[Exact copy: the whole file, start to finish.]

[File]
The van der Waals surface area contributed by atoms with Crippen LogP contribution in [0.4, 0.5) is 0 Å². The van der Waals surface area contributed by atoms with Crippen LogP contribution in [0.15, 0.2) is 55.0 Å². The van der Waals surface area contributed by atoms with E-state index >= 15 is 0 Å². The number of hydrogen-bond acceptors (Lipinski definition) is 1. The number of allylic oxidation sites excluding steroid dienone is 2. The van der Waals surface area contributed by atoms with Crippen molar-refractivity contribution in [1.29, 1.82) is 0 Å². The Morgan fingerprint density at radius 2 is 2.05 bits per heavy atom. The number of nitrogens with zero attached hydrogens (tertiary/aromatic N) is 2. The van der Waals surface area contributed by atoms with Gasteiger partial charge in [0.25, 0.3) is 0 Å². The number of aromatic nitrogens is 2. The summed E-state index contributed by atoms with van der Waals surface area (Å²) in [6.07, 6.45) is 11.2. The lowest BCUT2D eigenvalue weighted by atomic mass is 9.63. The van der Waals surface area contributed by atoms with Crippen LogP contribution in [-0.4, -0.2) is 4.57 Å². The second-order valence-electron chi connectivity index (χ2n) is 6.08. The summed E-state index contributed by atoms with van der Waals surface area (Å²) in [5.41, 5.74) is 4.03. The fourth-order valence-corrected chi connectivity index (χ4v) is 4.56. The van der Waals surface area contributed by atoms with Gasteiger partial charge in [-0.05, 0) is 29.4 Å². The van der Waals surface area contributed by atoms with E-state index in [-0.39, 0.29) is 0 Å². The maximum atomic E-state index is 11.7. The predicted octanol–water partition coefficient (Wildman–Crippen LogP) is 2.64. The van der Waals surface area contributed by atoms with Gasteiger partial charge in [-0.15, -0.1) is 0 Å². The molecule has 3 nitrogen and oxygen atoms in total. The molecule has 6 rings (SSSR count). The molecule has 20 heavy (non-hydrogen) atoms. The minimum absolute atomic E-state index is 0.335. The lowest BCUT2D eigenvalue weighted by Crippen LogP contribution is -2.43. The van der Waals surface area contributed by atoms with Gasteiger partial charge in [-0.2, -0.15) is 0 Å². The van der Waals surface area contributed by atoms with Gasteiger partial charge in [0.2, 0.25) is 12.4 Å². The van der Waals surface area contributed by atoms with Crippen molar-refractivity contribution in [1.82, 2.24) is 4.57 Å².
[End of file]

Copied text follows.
The van der Waals surface area contributed by atoms with Crippen LogP contribution in [0.4, 0.5) is 0 Å². The van der Waals surface area contributed by atoms with Crippen LogP contribution in [0.15, 0.2) is 55.0 Å². The van der Waals surface area contributed by atoms with E-state index >= 15 is 0 Å². The number of hydrogen-bond acceptors (Lipinski definition) is 1. The number of allylic oxidation sites excluding steroid dienone is 2. The van der Waals surface area contributed by atoms with Crippen molar-refractivity contribution in [1.29, 1.82) is 0 Å². The Morgan fingerprint density at radius 2 is 2.05 bits per heavy atom. The number of nitrogens with zero attached hydrogens (tertiary/aromatic N) is 2. The van der Waals surface area contributed by atoms with Gasteiger partial charge in [0.25, 0.3) is 0 Å². The number of aromatic nitrogens is 2. The summed E-state index contributed by atoms with van der Waals surface area (Å²) in [6.07, 6.45) is 11.2. The lowest BCUT2D eigenvalue weighted by atomic mass is 9.63. The van der Waals surface area contributed by atoms with Crippen LogP contribution in [-0.4, -0.2) is 4.57 Å². The second-order valence-electron chi connectivity index (χ2n) is 6.08. The summed E-state index contributed by atoms with van der Waals surface area (Å²) in [5.41, 5.74) is 4.03. The fourth-order valence-corrected chi connectivity index (χ4v) is 4.56. The van der Waals surface area contributed by atoms with Gasteiger partial charge in [-0.05, 0) is 29.4 Å². The van der Waals surface area contributed by atoms with E-state index in [-0.39, 0.29) is 0 Å². The maximum atomic E-state index is 11.7. The predicted octanol–water partition coefficient (Wildman–Crippen LogP) is 2.64. The van der Waals surface area contributed by atoms with Gasteiger partial charge in [-0.15, -0.1) is 0 Å². The molecule has 3 nitrogen and oxygen atoms in total. The molecule has 6 rings (SSSR count). The molecule has 20 heavy (non-hydrogen) atoms. The minimum absolute atomic E-state index is 0.335. The lowest BCUT2D eigenvalue weighted by Crippen LogP contribution is -2.43. The van der Waals surface area contributed by atoms with Gasteiger partial charge in [-0.2, -0.15) is 0 Å². The van der Waals surface area contributed by atoms with Gasteiger partial charge in [0.2, 0.25) is 12.4 Å². The van der Waals surface area contributed by atoms with Crippen molar-refractivity contribution in [1.82, 2.24) is 4.57 Å².